School is recognized citywide leader in waste reduction and recycling
P.S. 29 John Harrigan School in Brooklyn, NY was recognized with the Green Flag by National Wildlife Federation’s Eco-Schools USA program for conserving natural resources and integrating environmental education into the curriculum. P.S. 29 is the sixth school in New York City, and the 39th in the country, to achieve “Green Flag” status. Eco-Schools USA is designed to raise environmental awareness, reduce school waste and costs, foster student leadership and boost academic achievement.
“We are proud of the example set by the students, teachers, parents, and staff at P.S. 29,” said Emily Fano, New York City outreach manager for NWF’s Eco-Schools USA program. “This award demonstrates P.S. 29’s commitment to sustainability and environmental literacy and places the school among an elite group of schools across the country that are improving their schools by reducing waste, saving energy, greening school grounds, and nurturing student-scientists through hands-on learning.”
To win the Green Flag, P.S. 29’s students and faculty tackled a host of sustainability initiatives that included forming a Green team comprised of 50 student leaders, and developing action plans for the three Eco-Schools program pathways chosen by the school to qualify for the Green Flag award:
Energy: Implemented the Green Cup Challenge to create awareness around energy conservation at school and at home. Students made signs and reminded teachers to turn off lights and power down electronics; custodians turned off lights in common areas. Teachers integrated energy conservation lessons into science units.
School Grounds: Students assisted in planting, caring for, and harvesting 20 different kinds of vegetables and fruits, as well as many varieties of flowering plants from the school garden. They created a butterfly garden and planted milkweed and mallow to attract bees and butterflies. The garden is regularly used as an outdoor classroom. Students have learned about plant and butterfly lifecycles and the importance of pollination, P.S. 29 is one of 12 schools participating in NYC Eco-Schools’ “Growing a Wild Brooklyn and Queens,” a pollinator recovery and habitat restoration program. The school is also working on plans to create a green roof.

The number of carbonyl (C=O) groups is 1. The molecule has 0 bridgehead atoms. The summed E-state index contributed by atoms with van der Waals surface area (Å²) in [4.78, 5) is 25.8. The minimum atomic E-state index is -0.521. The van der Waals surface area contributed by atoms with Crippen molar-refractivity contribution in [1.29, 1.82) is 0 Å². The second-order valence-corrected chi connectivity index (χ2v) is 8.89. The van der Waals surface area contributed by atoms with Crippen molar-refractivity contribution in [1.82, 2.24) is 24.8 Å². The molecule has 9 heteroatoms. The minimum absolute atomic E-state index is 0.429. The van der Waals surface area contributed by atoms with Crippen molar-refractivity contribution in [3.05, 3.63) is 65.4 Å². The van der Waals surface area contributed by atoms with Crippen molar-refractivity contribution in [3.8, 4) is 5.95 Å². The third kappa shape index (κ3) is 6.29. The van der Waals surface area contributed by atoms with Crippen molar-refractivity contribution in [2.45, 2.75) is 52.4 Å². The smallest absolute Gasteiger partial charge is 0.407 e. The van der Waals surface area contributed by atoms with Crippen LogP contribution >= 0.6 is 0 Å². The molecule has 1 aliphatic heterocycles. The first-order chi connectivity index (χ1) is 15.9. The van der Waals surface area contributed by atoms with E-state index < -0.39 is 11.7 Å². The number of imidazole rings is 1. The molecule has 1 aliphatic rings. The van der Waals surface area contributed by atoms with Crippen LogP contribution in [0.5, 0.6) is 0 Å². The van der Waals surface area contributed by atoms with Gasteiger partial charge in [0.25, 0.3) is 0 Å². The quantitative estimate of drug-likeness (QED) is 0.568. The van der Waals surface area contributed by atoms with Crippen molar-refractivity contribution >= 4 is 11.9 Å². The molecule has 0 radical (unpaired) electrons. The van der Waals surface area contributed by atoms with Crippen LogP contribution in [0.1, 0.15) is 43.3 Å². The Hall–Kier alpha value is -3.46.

Consumption and Waste: Student Green Team members spoke to their classes and staff about recycling, set up source separation stations in the cafeteria, provided weekly recycling information to the school, and included recycling lessons in the curriculum. All classrooms have student recycling monitors. P.S. 29 is a 2014 citywide and borough-wide Department of Sanitation Golden Apple Award winner, and a GrowNYC Recycling Champion School as a result of having increased its recycling rate by 146%. P.S. 29’s Go Green! Committee hosts a zero waste spring carnival and community recycling and reuse fundraisers.
“We are so humbled and honored to win the Eco-Schools USA’s Green Flag award,” said P.S. 29 principal Dr. Rebecca Fagin. “This recognition is truly a tribute to the extraordinary effort of our science teacher, Tina Aprea-Reres; building manager, Carlos Hosking; parent volunteer, Rhonda Keyser; and our stellar student Green Team Leaders representing student voice across all grades.
We are committed to weaving our sustainability efforts into the fabric of who we are at PS 29: in the classroom, the curriculum, and school-wide events. Our student Green Team Leaders have charged our entire community with taking better care of our planet,” Fagin added.
This is the second consecutive year that the NYC DOE Sustainability Initiative has provided NYC Eco-Schools with a $20,000 grant to incentivize NYC public schools to achieve NWF Eco-Schools’ Green Flag award. The NYC Eco-Schools program was launched in 2012 and has grown from 8 to more than 265 schools. NWF staff have introduced the Eco-Schools program to more than 2,500 NYC DOE school Sustainability Coordinators and introduced NWF’s Schoolyard Habitats to hundreds of NYC teachers through workshops at the Jamaica Bay Wildlife Refuge (JBWR), and on P.S. 6’s green rooftop in Manhattan. There are more than two dozen certified Schoolyard Habitats in New York City.
NYC Eco-Schools’ Growing a Wild Brooklyn and Queens program, in partnership with the National Park Service, the Student Conservation Association, and others is working with 12 public schools to restore vital habitat for pollinators at JBWR and through the creation of pollinator-friendly school gardens. NYC Eco-Schools has also provided small grants to almost 50 of its schools since 2012 to implement the program’s Consumption and Waste and Energy Pathways.
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